Valkyrie II 1893

MM-42

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Valkyrie II 1893 Half Hull by Abordage Expand

Valkyrie II 1893 designed by George Lennox Watson and built by D. & W. Henderson. Model ship.

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$295.00

Hand-crafted plank-on-frame wood hull.

Hull size: 60cm

Board size: 75cm x 20cm

Half Hull SizeMedium (75cm X 20cm)
Size75 X 20cm
Year1893

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Valkyrie II 1893

Valkyrie II 1893

Six years after Thistle, George Lennox Watson found himself confronted with the America’s Cup again. He had earlier built Distant Shore, for Charles D. Rose, who should have run in the 1891 challenge, which was cancelled. Then, for the Prince of Wales ( the future Edward VII ), he designed Britannia ( 1893 ). Britannia was the most handsome yacht designed by G. L. Watson.

Forty years ahead of her time, her lines were forerunners of those of the J Class. He followed her very closely when he built Valkyrie II for Lord Dunraven, but she was a little narrower and lighter than her elder sister. In the races held in 1893 against Herreshoff’s defender, Vigilant, Valkyrie II proved very dangerous in light weather, even in heavy weather she was very fast and lacked very little to win a race.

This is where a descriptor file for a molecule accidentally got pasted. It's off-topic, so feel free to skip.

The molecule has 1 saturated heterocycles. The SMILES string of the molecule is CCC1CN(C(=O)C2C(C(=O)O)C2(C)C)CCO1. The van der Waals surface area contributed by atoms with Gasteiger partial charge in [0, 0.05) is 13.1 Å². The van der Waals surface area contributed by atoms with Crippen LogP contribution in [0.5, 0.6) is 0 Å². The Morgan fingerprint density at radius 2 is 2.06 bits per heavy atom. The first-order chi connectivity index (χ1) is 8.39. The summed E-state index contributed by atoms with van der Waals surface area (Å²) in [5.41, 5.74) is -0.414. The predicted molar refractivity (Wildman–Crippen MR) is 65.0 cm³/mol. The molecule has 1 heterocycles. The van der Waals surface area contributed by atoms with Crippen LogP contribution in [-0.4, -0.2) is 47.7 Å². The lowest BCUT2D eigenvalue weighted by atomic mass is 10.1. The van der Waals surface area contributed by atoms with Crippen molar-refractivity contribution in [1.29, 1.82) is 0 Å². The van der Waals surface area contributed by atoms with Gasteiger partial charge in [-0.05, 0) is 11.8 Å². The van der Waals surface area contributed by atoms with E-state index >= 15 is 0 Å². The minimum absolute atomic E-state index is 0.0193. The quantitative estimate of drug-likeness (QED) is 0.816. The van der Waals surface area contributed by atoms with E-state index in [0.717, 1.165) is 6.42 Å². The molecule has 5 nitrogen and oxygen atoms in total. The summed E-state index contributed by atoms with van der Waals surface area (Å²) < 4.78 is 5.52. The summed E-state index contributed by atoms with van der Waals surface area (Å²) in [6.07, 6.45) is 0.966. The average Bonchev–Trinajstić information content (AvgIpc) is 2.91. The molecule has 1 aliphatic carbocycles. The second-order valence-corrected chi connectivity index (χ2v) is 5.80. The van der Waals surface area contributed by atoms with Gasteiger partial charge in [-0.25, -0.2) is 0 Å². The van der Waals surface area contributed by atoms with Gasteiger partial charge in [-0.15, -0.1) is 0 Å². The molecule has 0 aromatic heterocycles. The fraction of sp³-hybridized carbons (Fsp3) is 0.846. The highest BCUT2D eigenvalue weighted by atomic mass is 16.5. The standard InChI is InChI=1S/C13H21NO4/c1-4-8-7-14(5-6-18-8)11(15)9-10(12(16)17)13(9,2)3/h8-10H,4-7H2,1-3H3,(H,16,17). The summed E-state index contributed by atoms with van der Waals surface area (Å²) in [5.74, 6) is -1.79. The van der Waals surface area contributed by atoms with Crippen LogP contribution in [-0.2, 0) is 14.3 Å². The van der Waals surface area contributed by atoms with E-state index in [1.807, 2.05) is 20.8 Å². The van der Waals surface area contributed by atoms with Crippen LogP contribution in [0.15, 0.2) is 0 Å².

George Lennox Watson did not have the opportunity to take his revenge when Vigilant came to England the next year to run against Valkyrie II. He was on board, when on the day of the race, Valkyrie II was rammed by Satanita and she sank in a few seconds. But the potential of the Watson boats could be estimated when Britannia regularly beat Vigilant. Watson had reached the peak of his art.

William Starling Burgess no doubt inherited his love of boats and sailing from his father as well as  his sharp analytical mind. He also acquired his precise and sensitive feeling for lines and forms from Nathanael Herreshoff, his “Uncle Nat”. But when the young Starling informed Herreshoff of his intention to become a naval architect, “the Wizard of Bristol” took umbrage.

When Mike Vanderbilt contacted him to build a new defender for the 1934 challenge, time was very short. No matter ! He started on the rough drafts of the plans at end of 1931 and Rainbow very nearly failed in the face of a faster challenger, Endeavour.

Starling Burgess came out of it quite well, Charles Nicholson even offering him the plans of his champion. His gesture was to prove quite unwise.

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